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Brussels, 25 May 2017 – The 2017 edition of the European Week Against Cancer(1) opens in a context where the European Commission just announced its intention to resume the discussion on the reauthorisation of glyphosate for a period of ten years. Glyphosate is the world’s most selling herbicide and a suspected carcinogen. The Association of European Cancer Leagues (ECL) and the Health and Environment Alliance (HEAL) say that banning glyphosate and other endocrine disrupting and unsafe chemicals would prevent many cases of cancer and save lives.

In June 2015, the World Health Organization’s International Agency for Research on Cancer (IARC), the gold standard in identifying carcinogens, classified glyphosate as “probably carcinogenic to humans”. Glyphosate is also potentially an endocrine disrupting chemical (also known as EDCs). EDCs interfere with the workings of our hormone systems and are associated with cancers and many other serious conditions. (2)

The EU assessment of glyphosate concluding that glyphosate is not carcinogenic largely relies on unpublished scientific evidence provided by or scientific reviews sponsored by industry. (3)

Wendy Yared, Director of ECL, stresses, “The IARC evaluation is crucial as it indicates the strength of evidence that glyphosate can cause cancer. The studies looked at by IARC are clear about the statistically significant association between non-Hodgkins lymphoma and exposure to glyphosate.” (4)

Endocrine disrupting chemicals are often associated with reproductive cancers (breast, prostate and testicular). A report by Nordic countries suggests that many cases of testicular cancer could be avoided. It estimated that up to 40% of the health costs associated with three serious male reproductive problems may be due to exposure to hormone disrupting chemicals, and could cost up to 1,200 million euros per year in the European Union. (5)

Génon K. Jensen, Executive Director of HEAL commented: “Tests in several countries have revealed the omnipresence of glyphosate in our environment and organisms. That means, in all likelihood, all Europeans are contaminated – and at an elevated risk of cancer. If IARC finds that glyphosate is likely carcinogenic, European decision-makers shouldn’t think twice, make prevention a priority and reduce environmental exposure to glyphosate through an EU-wide ban. After all, stronger chemical regulation is the “best buy” in cancer prevention because it can stop cancer cases before they start!”

Many cancer societies and medical groups in Portugal, France, Belgium, UK and Malta are calling for greater health protection by reducing or eliminating glyphosate use. Belgium announced at the end of April a sales ban of glyphosate for private use, making Belgium the most recent country to set nationwide restrictions of the toxic pesticide. (6) La Ligue contre le cancer in France, with a membership of 700,000, has launched a petition against renewal of the licence for glyphosate by the European Union authorities. It recently welcomed the French government’s stance against the renewal of glyphosate’s authorisation. (7) And the fastest ever growing European Citizens’ Initiative ‘Stop Glyphosate’, calling on the European Commission to propose to member states a ban on glyphosate, to reform the pesticide approval procedure, and to set EU-wide mandatory reduction targets for pesticide use, has collected close to 800,000 signatures since February 2017. (8)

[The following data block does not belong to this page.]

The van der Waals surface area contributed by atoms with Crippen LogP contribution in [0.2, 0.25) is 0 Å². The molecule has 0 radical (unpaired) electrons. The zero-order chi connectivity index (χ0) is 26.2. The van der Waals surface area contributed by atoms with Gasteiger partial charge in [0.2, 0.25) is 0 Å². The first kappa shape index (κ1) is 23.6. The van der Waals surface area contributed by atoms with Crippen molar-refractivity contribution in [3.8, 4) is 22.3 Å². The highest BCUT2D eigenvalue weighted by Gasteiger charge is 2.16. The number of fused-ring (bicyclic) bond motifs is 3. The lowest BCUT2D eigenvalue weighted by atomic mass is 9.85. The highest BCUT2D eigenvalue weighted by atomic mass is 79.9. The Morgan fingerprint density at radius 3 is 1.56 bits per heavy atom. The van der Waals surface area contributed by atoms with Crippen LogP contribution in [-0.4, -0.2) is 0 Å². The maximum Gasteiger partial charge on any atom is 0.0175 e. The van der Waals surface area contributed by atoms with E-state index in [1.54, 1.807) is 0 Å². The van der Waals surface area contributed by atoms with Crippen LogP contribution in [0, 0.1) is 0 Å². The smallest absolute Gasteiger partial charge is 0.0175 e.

Elke Zander, Communications and media coordinator, Health and Environment Alliance (HEAL),, Tel: +32 2 234 36 49. Mobile: +32 487 596 539

David Ritchie, Senior Cancer Control Officer, Association of European Cancer Leagues (ECL), Tel +32 2 256 2000

Notes to journalists

1. European Week Against Cancer

2. “The health impacts of glyphosate”, presentation by Presentation by Génon K. Jensen, Executive Director, Health and Environment Alliance (HEAL) Press conference to launch European Citizens’ Initiative on glyphosate, Wednesday 8 February 2017

3. “Monsanto Weed Killer Roundup Faces New Doubts on Safety in Unsealed Documents”, The New York Times, March 2017.

“EU weed-killer evidence ‘written by Monsanto’”, EUObserver, May 2017.

“Green MEP: EFSA should release full glyphosate studies”, EurActiv, May 2017.

4. Lancet Oncology, Carcinogenicity of tetrachlorvinphos, parathion, malathion, diazinon, and glyphosate, 20 March 2015,








The Health and Environment Alliance (HEAL) is a leading European not-for-profit organisation addressing how the environment affects health in the European Union (EU). With the support of more than 75 member organisations, HEAL brings independent expertise and evidence from the health community to different decision-making processes. Our broad alliance represents health professionals, not-for-profit health insurers, doctors, nurses, cancer and asthma groups, citizens, women’s groups, youth groups, environmental NGOs, scientists and public health research institutes. Members include international and Europe-wide organisations as well as national and local groups. Website: Follow HEAL on Facebook and Twitter @HealthandEnv @EDCFree and @CHM_HEAL

The Association of European Cancer Leagues is an alliance of 26 national and regional cancer societies from 23 countries in the wider European Region. Active since 1980, ECL aims to unite cancer leagues around our common vision of achieving a Europe free of cancer. Follow ECL on Facebook and Twitter @cancerleagues @CancerCode @EU_EWAC.

ECL and HEAL have been working together in a productive partnership for several years, co-hosting meetings on EDCs (9) and on glyphosate (10) for the members with the MEPs against Cancer group. Most recently, a joint letter was sent to the same group calling on their support for a special inquiry committee on the ‘Monsanto Papers’. (11)

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